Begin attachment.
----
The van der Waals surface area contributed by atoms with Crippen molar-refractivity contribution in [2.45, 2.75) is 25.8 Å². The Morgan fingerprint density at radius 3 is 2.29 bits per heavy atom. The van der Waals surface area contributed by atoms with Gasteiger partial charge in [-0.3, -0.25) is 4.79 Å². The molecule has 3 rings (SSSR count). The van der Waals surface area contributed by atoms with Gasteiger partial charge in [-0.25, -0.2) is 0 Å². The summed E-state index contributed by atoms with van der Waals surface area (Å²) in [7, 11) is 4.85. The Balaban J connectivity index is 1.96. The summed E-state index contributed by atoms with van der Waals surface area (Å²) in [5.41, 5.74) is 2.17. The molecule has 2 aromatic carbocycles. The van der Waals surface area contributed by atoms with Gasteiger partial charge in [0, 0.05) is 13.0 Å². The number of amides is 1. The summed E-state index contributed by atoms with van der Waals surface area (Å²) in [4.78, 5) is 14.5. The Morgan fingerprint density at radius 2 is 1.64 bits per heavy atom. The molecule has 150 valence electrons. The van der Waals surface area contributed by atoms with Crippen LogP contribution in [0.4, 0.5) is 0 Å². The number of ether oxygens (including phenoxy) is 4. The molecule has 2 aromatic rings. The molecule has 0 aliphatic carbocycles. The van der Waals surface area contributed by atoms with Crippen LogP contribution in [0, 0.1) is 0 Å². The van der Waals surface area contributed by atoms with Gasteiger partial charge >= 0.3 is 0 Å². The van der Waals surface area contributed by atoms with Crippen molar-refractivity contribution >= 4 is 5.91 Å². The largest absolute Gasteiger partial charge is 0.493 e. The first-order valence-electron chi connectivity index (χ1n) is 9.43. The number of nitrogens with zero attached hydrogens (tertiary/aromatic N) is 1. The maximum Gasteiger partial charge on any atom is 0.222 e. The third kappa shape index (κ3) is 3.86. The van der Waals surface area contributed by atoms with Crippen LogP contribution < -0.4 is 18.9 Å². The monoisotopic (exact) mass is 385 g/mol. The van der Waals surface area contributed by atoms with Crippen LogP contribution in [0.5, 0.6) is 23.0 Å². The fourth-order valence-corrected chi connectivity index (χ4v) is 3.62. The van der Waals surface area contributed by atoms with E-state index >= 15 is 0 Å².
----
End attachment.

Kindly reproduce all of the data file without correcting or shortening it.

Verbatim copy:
The van der Waals surface area contributed by atoms with Crippen molar-refractivity contribution in [2.45, 2.75) is 25.8 Å². The Morgan fingerprint density at radius 3 is 2.29 bits per heavy atom. The van der Waals surface area contributed by atoms with Gasteiger partial charge in [-0.3, -0.25) is 4.79 Å². The molecule has 3 rings (SSSR count). The van der Waals surface area contributed by atoms with Gasteiger partial charge in [-0.25, -0.2) is 0 Å². The summed E-state index contributed by atoms with van der Waals surface area (Å²) in [7, 11) is 4.85. The Balaban J connectivity index is 1.96. The summed E-state index contributed by atoms with van der Waals surface area (Å²) in [5.41, 5.74) is 2.17. The molecule has 2 aromatic carbocycles. The van der Waals surface area contributed by atoms with Gasteiger partial charge in [0, 0.05) is 13.0 Å². The number of amides is 1. The summed E-state index contributed by atoms with van der Waals surface area (Å²) in [4.78, 5) is 14.5. The Morgan fingerprint density at radius 2 is 1.64 bits per heavy atom. The molecule has 150 valence electrons. The van der Waals surface area contributed by atoms with Crippen LogP contribution in [0.4, 0.5) is 0 Å². The number of ether oxygens (including phenoxy) is 4. The molecule has 2 aromatic rings. The molecule has 0 aliphatic carbocycles. The van der Waals surface area contributed by atoms with Crippen LogP contribution in [0, 0.1) is 0 Å². The van der Waals surface area contributed by atoms with Gasteiger partial charge >= 0.3 is 0 Å². The van der Waals surface area contributed by atoms with Crippen molar-refractivity contribution >= 4 is 5.91 Å². The largest absolute Gasteiger partial charge is 0.493 e. The first-order valence-electron chi connectivity index (χ1n) is 9.43. The number of nitrogens with zero attached hydrogens (tertiary/aromatic N) is 1. The maximum Gasteiger partial charge on any atom is 0.222 e. The third kappa shape index (κ3) is 3.86. The van der Waals surface area contributed by atoms with Crippen LogP contribution < -0.4 is 18.9 Å². The monoisotopic (exact) mass is 385 g/mol. The van der Waals surface area contributed by atoms with Crippen LogP contribution in [0.5, 0.6) is 23.0 Å². The fourth-order valence-corrected chi connectivity index (χ4v) is 3.62. The van der Waals surface area contributed by atoms with E-state index >= 15 is 0 Å².